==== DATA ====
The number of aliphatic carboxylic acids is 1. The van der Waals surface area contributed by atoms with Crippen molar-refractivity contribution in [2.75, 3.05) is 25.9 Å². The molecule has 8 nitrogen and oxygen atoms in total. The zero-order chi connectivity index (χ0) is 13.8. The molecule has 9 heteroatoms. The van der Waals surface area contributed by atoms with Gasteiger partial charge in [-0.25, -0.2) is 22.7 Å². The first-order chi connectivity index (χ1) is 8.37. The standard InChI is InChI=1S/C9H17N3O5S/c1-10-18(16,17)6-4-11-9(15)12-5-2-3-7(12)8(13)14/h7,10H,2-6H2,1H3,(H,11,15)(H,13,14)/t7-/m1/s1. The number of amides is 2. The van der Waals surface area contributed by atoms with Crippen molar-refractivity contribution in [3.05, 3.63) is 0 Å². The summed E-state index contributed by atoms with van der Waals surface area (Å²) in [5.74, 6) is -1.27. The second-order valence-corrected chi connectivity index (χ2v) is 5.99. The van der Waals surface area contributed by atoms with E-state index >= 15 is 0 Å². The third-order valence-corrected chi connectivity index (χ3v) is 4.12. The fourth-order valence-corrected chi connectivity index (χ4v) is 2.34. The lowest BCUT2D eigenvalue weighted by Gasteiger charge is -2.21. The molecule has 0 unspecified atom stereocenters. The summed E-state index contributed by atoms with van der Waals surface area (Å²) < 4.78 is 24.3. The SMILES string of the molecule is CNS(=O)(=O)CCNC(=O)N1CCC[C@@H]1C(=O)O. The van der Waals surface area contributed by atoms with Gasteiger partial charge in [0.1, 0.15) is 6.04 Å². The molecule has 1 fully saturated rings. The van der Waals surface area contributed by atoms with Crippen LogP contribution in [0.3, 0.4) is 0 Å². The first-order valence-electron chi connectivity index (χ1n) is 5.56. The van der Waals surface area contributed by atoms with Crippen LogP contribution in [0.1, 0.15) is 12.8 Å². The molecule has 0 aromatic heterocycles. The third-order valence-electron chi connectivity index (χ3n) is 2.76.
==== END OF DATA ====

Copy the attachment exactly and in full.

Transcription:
The number of aliphatic carboxylic acids is 1. The van der Waals surface area contributed by atoms with Crippen molar-refractivity contribution in [2.75, 3.05) is 25.9 Å². The molecule has 8 nitrogen and oxygen atoms in total. The zero-order chi connectivity index (χ0) is 13.8. The molecule has 9 heteroatoms. The van der Waals surface area contributed by atoms with Gasteiger partial charge in [-0.25, -0.2) is 22.7 Å². The first-order chi connectivity index (χ1) is 8.37. The standard InChI is InChI=1S/C9H17N3O5S/c1-10-18(16,17)6-4-11-9(15)12-5-2-3-7(12)8(13)14/h7,10H,2-6H2,1H3,(H,11,15)(H,13,14)/t7-/m1/s1. The number of amides is 2. The van der Waals surface area contributed by atoms with Crippen molar-refractivity contribution in [3.05, 3.63) is 0 Å². The summed E-state index contributed by atoms with van der Waals surface area (Å²) in [5.74, 6) is -1.27. The second-order valence-corrected chi connectivity index (χ2v) is 5.99. The van der Waals surface area contributed by atoms with E-state index >= 15 is 0 Å². The third-order valence-corrected chi connectivity index (χ3v) is 4.12. The fourth-order valence-corrected chi connectivity index (χ4v) is 2.34. The lowest BCUT2D eigenvalue weighted by Gasteiger charge is -2.21. The molecule has 0 unspecified atom stereocenters. The summed E-state index contributed by atoms with van der Waals surface area (Å²) < 4.78 is 24.3. The SMILES string of the molecule is CNS(=O)(=O)CCNC(=O)N1CCC[C@@H]1C(=O)O. The van der Waals surface area contributed by atoms with Gasteiger partial charge in [0.1, 0.15) is 6.04 Å². The molecule has 1 fully saturated rings. The van der Waals surface area contributed by atoms with Crippen LogP contribution in [0.3, 0.4) is 0 Å². The first-order valence-electron chi connectivity index (χ1n) is 5.56. The van der Waals surface area contributed by atoms with Crippen LogP contribution in [0.1, 0.15) is 12.8 Å². The molecule has 0 aromatic heterocycles. The third-order valence-electron chi connectivity index (χ3n) is 2.76.